The person with the most flexible behavior will control the situation
In nature, animals and plants which are able to adapt most quickly to their environment are likely to survive; businesses which can change quickly to take account of shifting economic or social environments are more successful. The same is true of individuals.
Returning to the ‘map’ analogy, a person who can switch between different maps will be able to communicate more effectively with a wider range of people and so will be more effective at establishing good relationships. People who stick rigidly to one way of seeing things and one way of behaving in any given situation will become isolated and irrelevant as situations change.
The meaning of communication is the response it produces
Often, we blame others for not understanding our message. NLP offers a new perspective: we are responsible for getting a message across and so, if we fail to do so, we need to change the way we communicate. Once again, this is all about flexibility – to get a message across, you need to speak in the other person’s terms, understand her world, get to know what drives and concerns her. You need to put your own perspective aside, as far as you can.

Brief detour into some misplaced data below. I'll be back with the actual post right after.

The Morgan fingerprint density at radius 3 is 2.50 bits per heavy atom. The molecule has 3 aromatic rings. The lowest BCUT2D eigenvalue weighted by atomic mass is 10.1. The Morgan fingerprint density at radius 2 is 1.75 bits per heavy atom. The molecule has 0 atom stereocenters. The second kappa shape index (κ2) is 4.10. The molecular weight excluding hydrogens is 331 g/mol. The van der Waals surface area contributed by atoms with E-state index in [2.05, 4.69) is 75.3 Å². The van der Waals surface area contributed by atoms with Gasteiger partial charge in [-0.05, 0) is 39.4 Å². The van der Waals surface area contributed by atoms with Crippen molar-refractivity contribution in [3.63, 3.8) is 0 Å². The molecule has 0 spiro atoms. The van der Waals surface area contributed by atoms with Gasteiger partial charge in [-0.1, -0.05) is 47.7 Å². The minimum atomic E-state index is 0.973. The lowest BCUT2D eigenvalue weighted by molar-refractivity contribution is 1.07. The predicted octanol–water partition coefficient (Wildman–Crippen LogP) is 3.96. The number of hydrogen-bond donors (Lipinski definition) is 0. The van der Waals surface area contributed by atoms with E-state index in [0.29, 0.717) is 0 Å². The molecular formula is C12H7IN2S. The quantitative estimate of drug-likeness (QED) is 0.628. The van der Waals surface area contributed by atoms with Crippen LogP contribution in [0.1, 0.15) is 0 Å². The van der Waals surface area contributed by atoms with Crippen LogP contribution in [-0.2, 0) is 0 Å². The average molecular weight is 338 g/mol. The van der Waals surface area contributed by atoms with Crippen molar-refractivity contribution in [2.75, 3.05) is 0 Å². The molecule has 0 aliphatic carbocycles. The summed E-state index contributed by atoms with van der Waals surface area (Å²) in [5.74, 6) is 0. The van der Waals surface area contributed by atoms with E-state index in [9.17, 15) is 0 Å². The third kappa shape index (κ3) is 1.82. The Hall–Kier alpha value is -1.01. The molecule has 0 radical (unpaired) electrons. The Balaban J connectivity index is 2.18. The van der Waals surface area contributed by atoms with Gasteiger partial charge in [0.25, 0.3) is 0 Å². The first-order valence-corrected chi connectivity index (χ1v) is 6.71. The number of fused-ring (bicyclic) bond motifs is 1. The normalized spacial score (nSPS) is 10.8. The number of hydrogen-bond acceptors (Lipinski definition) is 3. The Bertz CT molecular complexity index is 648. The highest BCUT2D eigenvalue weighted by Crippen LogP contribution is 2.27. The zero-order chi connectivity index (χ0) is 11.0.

Someone I know who is responsible for leading an organization has recently had great success in moving the organization foreword by using Facebook as a way to communicate. He does not like Facebook and would rather not use it, but he realizes that, given the age profile of the people in the organization, he needs to use the most effective platform he can to get his message across. Since introducing the new Facebook group, communication and participation have improved enormously.
Communication is always about you, the communicator. If the message has not got through, then you need to change the way it is delivered.
Everyone does the best they can with the resources available to them
When a small child falls over, he usually starts to cry or scream. He does this because he has no other resources available to him. He knows from experience that crying will attract the attention of his mother, who will help him. As adults, we behave in more sophisticated and complex ways, but the same principle holds – we do what we believe will bring about the best results. In NLP, it is often said that every behavior has a positive intention.